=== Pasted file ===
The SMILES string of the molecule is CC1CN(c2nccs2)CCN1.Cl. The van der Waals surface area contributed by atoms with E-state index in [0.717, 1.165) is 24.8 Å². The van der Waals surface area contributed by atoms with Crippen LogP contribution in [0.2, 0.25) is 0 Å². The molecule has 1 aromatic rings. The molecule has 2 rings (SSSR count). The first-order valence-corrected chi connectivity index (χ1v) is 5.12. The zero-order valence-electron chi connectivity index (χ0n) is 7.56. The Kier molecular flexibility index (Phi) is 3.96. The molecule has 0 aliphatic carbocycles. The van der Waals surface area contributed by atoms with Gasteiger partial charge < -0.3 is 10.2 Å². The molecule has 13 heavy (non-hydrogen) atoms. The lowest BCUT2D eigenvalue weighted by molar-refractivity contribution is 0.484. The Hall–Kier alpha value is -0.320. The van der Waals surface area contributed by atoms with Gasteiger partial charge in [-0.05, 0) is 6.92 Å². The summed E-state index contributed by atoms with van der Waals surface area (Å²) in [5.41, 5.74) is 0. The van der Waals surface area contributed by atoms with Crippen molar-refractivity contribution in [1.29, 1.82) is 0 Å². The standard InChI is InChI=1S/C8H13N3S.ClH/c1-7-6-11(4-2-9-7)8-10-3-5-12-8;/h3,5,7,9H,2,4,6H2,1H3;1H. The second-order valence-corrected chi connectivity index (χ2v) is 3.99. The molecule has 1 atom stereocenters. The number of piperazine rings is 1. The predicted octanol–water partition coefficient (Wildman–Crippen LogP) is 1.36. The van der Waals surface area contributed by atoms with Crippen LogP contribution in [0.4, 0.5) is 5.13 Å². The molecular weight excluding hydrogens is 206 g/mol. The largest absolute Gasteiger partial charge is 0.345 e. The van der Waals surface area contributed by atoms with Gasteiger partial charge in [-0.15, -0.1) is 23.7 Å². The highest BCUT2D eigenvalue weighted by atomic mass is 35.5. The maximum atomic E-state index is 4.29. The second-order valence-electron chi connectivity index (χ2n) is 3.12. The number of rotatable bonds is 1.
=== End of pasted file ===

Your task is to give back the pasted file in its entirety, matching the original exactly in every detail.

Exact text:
The SMILES string of the molecule is CC1CN(c2nccs2)CCN1.Cl. The van der Waals surface area contributed by atoms with E-state index in [0.717, 1.165) is 24.8 Å². The van der Waals surface area contributed by atoms with Crippen LogP contribution in [0.2, 0.25) is 0 Å². The molecule has 1 aromatic rings. The molecule has 2 rings (SSSR count). The first-order valence-corrected chi connectivity index (χ1v) is 5.12. The zero-order valence-electron chi connectivity index (χ0n) is 7.56. The Kier molecular flexibility index (Phi) is 3.96. The molecule has 0 aliphatic carbocycles. The van der Waals surface area contributed by atoms with Gasteiger partial charge < -0.3 is 10.2 Å². The molecule has 13 heavy (non-hydrogen) atoms. The lowest BCUT2D eigenvalue weighted by molar-refractivity contribution is 0.484. The Hall–Kier alpha value is -0.320. The van der Waals surface area contributed by atoms with Gasteiger partial charge in [-0.05, 0) is 6.92 Å². The summed E-state index contributed by atoms with van der Waals surface area (Å²) in [5.41, 5.74) is 0. The van der Waals surface area contributed by atoms with Crippen molar-refractivity contribution in [1.29, 1.82) is 0 Å². The standard InChI is InChI=1S/C8H13N3S.ClH/c1-7-6-11(4-2-9-7)8-10-3-5-12-8;/h3,5,7,9H,2,4,6H2,1H3;1H. The second-order valence-corrected chi connectivity index (χ2v) is 3.99. The molecule has 1 atom stereocenters. The number of piperazine rings is 1. The predicted octanol–water partition coefficient (Wildman–Crippen LogP) is 1.36. The van der Waals surface area contributed by atoms with Crippen LogP contribution in [0.4, 0.5) is 5.13 Å². The molecular weight excluding hydrogens is 206 g/mol. The largest absolute Gasteiger partial charge is 0.345 e. The van der Waals surface area contributed by atoms with Gasteiger partial charge in [-0.15, -0.1) is 23.7 Å². The highest BCUT2D eigenvalue weighted by atomic mass is 35.5. The maximum atomic E-state index is 4.29. The second-order valence-electron chi connectivity index (χ2n) is 3.12. The number of rotatable bonds is 1.